Both have also led the way in advertiser efforts to act in more socially responsible and inclusive manners, whether that’s in the content of the ads or in where they appear, particularly in the digital landscape. I don’t think these are major factors, but collectively at the margins they add up.
Contrast P&G and Unilever with the lamentable news from Kraft Heinz where earlier this year it took big write-downs on the value of its Kraft and Oscar Mayer brands, cut dividends and saw its share price crash. It wasn’t that long ago that you’d put both Kraft and Heinz up there with Unilever and P&G as masters of the FMCG sector. The consensus is that at Kraft Heinz, a product of financial engineering and an adherent of zero-based budgeting, the accountants are in charge and the marketers have been relegated to second-class citizens.
If you were one of the holding companies, which of those three FMCG rosters would you rather be on?
A question for Simon Cowell: why?
In between not knowing whether to laugh or cry at Simon Cowell’s repayment calculator Barclaycard ad, a two-way ‘why’ question presented itself.
And that’s even before the ad ran into trouble with the Greens.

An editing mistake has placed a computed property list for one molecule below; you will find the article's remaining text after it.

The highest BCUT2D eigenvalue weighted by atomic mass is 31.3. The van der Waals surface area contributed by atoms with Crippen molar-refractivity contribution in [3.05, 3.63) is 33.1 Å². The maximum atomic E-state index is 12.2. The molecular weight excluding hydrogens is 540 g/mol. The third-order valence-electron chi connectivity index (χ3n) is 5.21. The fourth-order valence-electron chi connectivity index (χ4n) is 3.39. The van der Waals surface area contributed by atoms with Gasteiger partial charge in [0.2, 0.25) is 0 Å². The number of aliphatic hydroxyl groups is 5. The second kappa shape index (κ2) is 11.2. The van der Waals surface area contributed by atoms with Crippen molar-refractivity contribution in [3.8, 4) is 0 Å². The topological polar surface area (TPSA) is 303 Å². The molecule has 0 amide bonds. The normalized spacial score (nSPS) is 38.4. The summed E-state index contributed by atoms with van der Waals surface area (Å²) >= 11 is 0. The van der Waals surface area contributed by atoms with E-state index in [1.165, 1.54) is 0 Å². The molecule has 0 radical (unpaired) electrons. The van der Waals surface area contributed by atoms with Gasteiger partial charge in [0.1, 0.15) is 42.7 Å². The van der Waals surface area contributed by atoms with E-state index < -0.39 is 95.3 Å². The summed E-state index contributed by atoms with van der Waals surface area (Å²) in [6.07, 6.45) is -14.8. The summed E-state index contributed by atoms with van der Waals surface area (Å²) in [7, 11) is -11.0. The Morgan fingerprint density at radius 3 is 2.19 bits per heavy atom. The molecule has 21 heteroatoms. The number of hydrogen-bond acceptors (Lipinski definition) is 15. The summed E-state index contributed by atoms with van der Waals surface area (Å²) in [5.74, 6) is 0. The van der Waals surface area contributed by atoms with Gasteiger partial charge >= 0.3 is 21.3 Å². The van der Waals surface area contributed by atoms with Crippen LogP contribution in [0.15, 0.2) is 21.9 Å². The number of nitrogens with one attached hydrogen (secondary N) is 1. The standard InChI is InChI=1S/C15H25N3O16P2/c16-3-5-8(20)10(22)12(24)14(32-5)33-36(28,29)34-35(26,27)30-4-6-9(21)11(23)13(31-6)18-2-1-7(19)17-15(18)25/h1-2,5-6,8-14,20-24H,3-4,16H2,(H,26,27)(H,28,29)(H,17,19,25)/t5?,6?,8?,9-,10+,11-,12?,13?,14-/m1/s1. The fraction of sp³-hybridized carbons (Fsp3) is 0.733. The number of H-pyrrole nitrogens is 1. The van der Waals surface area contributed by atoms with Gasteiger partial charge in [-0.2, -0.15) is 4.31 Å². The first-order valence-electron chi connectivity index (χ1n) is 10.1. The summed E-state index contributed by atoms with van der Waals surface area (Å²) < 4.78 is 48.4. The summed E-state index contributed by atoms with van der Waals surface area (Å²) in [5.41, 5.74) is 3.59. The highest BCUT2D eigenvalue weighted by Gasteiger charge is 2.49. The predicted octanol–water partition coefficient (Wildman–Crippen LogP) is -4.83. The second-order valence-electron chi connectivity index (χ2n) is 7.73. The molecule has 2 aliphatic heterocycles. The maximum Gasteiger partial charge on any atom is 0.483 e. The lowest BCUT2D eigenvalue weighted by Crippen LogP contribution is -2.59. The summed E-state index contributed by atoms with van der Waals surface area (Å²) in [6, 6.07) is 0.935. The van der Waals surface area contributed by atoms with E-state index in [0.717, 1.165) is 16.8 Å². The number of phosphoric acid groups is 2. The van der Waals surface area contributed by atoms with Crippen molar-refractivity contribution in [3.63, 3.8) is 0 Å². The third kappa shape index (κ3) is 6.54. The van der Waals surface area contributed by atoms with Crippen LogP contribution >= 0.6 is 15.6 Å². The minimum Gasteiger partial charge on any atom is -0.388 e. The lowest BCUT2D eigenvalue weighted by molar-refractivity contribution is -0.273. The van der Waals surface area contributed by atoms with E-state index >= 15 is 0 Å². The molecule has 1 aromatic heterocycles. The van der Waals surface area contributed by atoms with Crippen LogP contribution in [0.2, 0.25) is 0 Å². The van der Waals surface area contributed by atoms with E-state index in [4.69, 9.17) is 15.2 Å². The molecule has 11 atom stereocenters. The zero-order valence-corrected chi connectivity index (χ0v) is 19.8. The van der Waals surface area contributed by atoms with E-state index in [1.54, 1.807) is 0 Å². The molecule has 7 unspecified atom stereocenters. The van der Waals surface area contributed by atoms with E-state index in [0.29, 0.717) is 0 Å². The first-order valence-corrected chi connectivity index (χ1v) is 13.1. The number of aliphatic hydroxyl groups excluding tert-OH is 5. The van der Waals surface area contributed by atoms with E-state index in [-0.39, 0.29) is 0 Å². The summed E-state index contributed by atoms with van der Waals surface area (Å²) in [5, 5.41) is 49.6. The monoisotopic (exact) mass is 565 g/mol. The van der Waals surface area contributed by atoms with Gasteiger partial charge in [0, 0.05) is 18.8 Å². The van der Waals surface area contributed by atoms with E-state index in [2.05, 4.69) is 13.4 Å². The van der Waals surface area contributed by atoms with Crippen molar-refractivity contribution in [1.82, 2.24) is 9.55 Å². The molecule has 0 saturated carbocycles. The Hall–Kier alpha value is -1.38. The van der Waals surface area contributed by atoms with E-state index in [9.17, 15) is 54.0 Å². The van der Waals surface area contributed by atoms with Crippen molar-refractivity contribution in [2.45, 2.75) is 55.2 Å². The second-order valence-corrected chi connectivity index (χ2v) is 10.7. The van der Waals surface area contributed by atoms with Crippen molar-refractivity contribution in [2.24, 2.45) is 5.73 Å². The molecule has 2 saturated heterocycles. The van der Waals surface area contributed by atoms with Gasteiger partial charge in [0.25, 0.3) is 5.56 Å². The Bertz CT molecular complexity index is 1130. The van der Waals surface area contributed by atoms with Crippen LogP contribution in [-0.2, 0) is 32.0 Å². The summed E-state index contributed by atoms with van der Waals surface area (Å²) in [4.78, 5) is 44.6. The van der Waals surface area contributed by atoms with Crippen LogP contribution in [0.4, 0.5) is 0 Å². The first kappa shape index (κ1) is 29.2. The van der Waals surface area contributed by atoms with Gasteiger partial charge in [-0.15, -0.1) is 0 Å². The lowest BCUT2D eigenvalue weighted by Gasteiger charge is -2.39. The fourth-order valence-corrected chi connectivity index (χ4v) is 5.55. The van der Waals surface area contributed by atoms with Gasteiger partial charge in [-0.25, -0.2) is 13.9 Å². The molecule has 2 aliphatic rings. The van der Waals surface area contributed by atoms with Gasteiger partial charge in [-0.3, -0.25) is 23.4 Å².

The ad itself, by the way, is clunkiness in the extreme, from the script to the performance. If he was appearing on one of his own talent shows, Cowell would vote himself off after ten seconds. Perhaps the ad is post-modern joke, but if it is it's a) too clever and b) not very funny. (Incidentally, full marks to Barclaycard rival Capital One for buying the pre-roll slot here on The Daily Mail to promote its own calculator.)
The first ‘why question’ is this: what possessed Barclaycard or its agency Droga5 to think Cowell had the right celebrity magic to sprinkle on this ad? In no way, other than for a short-lived novelty, ‘did-I-just-see-that?’ factor, is he appropriate.
The second ‘why’ is why did he do it? The man himself says, and I’m quoting him directly, “I wanted to work on this campaign because I love the fact that Barclaycard has created something that’s entirely in the customers’ interests. Paying off a little extra each month could save a lot in the long-term etc etc”. This verbiage has obviously been through the spin dryer of the Barclaycard corporate communications team, and then signed off by Cowell (or his people, because he’s far too busy for that stuff) without even a cursory glance at it.
Anyway, that clears it up: it’s got nothing to do with the money.
But keen readers of the tabs and celebrity mags who know that Cowell’s £15m mansion is apparently haunted by the ghost of Emperor Hadrian’s lover (you just can’t make this stuff up), may be able to deduce the real reason.
There’s only one reason celebs plant these stories and it’s because they think their currency is on the wane. As with the story, so with the ad. Either that, or Cowell is paranoid that BGT audiences are too low and desperate measures are needed.
And by the way, as I write this, a third question emerges: is this the unique sort of creative excellence from Droga5 that Accenture paid millions for?